As you might remember the next watch we were expecting from British watch brand Marloe was the Lomond Chronograph. Therefore I was surprised to news of a further model the hand wound Derwent.
The Marloe website tells us this is born out of their love for traditional British watches of the 50’s and 60’s, with hi-dome acrylic crystals and small cases. They have added a few contemporary touches like a subtle domed dial leading outwards to an angled chapter ring and simple pitched profile hands for maximum readability, but the classic aesthetic remains. Most watches of this era had solid case-backs, but the Derwent Classic offers a small porthole displaying the balance wheel.
From the images I have seen they have produced a much nicer looking watch than the Cherwell with a pleasant non-generic design.
Interestingly, as you will see from the specifications below, they have also switched from the Chinese Sea-Gull to a Japanese Miyota
I have been very slow in picking up this British watch brand. My only possible excuse is that when they launched in 2015 it was with a range of quartz watches. When I started this blog I ignored, unfairly, these companies. I have now realised that watches with quartz movements are a perfectly legitimate route to getting a brand to market.
The Barnato model, above, is a great example from the quartz range, priced at a reasonable £420
THE original collection of “net-retro styled” watches is named after British explorers, inspiring individuals who perfectly define the true spirit of Farer: daring, courageous and filled with ambition beyond the ordinary. From Amy Johnson – Britain’s most famous female aviatrix – to Everest climber, George Mallory and Tutankhamun archaeologist Howard Carter.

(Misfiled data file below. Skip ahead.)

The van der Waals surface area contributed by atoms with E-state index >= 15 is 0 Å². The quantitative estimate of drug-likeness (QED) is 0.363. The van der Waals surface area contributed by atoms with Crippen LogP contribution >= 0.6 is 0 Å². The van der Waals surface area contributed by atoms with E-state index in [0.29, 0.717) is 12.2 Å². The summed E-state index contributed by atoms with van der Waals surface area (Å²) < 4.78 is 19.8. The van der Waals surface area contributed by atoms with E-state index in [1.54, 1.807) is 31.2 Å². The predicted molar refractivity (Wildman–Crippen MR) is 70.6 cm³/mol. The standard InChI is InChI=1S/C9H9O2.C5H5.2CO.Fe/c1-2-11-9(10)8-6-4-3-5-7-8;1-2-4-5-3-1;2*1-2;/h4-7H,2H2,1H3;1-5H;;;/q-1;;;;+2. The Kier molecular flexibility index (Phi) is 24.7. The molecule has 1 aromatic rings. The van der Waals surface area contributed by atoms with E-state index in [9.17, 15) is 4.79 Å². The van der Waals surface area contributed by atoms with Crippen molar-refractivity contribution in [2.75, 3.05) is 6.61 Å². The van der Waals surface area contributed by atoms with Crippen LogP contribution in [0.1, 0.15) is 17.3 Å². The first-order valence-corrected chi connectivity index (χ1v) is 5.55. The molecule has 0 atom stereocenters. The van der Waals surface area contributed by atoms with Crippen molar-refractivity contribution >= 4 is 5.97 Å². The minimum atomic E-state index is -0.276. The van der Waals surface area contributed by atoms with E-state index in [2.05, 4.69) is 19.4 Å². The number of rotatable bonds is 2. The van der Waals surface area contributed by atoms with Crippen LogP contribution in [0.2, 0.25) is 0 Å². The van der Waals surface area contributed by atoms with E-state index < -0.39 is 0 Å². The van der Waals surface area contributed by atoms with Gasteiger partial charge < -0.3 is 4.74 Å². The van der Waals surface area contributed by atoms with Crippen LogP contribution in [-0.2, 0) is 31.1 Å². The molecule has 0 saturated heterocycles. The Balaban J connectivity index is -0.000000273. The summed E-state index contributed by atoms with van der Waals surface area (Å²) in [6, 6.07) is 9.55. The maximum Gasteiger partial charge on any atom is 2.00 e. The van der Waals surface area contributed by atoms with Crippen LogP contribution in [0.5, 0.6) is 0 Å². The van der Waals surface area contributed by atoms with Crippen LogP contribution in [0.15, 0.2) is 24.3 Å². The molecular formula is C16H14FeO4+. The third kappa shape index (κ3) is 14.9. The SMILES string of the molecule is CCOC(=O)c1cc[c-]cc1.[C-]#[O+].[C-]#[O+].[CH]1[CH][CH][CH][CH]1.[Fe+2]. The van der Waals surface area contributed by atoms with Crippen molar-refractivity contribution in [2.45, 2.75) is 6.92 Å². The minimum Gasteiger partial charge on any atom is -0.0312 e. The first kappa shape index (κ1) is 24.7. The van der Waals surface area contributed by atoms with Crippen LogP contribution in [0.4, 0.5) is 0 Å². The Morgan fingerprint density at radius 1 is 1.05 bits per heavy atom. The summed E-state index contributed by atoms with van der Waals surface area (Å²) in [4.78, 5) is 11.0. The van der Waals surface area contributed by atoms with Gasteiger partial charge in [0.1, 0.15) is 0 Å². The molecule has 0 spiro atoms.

The 316L steel cases come in a fashionable 39.5mm size. With quick release straps on 20mm lugs. The movements either being Ronda 512, in the GMT models, or 600D in the watches with the sub-dial.
All Farer watches are designed in London and manufactured by their Swiss manufacturing partners, Roventa-Henex,.
With the arrival of their Automatics at the end of last year, they have taken inspiration from the famous vessels that carried Britain’s most brilliant explorers around the globe. The first three Automatics are named Beagle, Endurance and Hopewell.
The automatics use the proven ETA 2824-2 movements and are very similar in style to the original quartz range.
Everything I have read so far about these watches is very complimentary. I am looking forward to getting a closer look.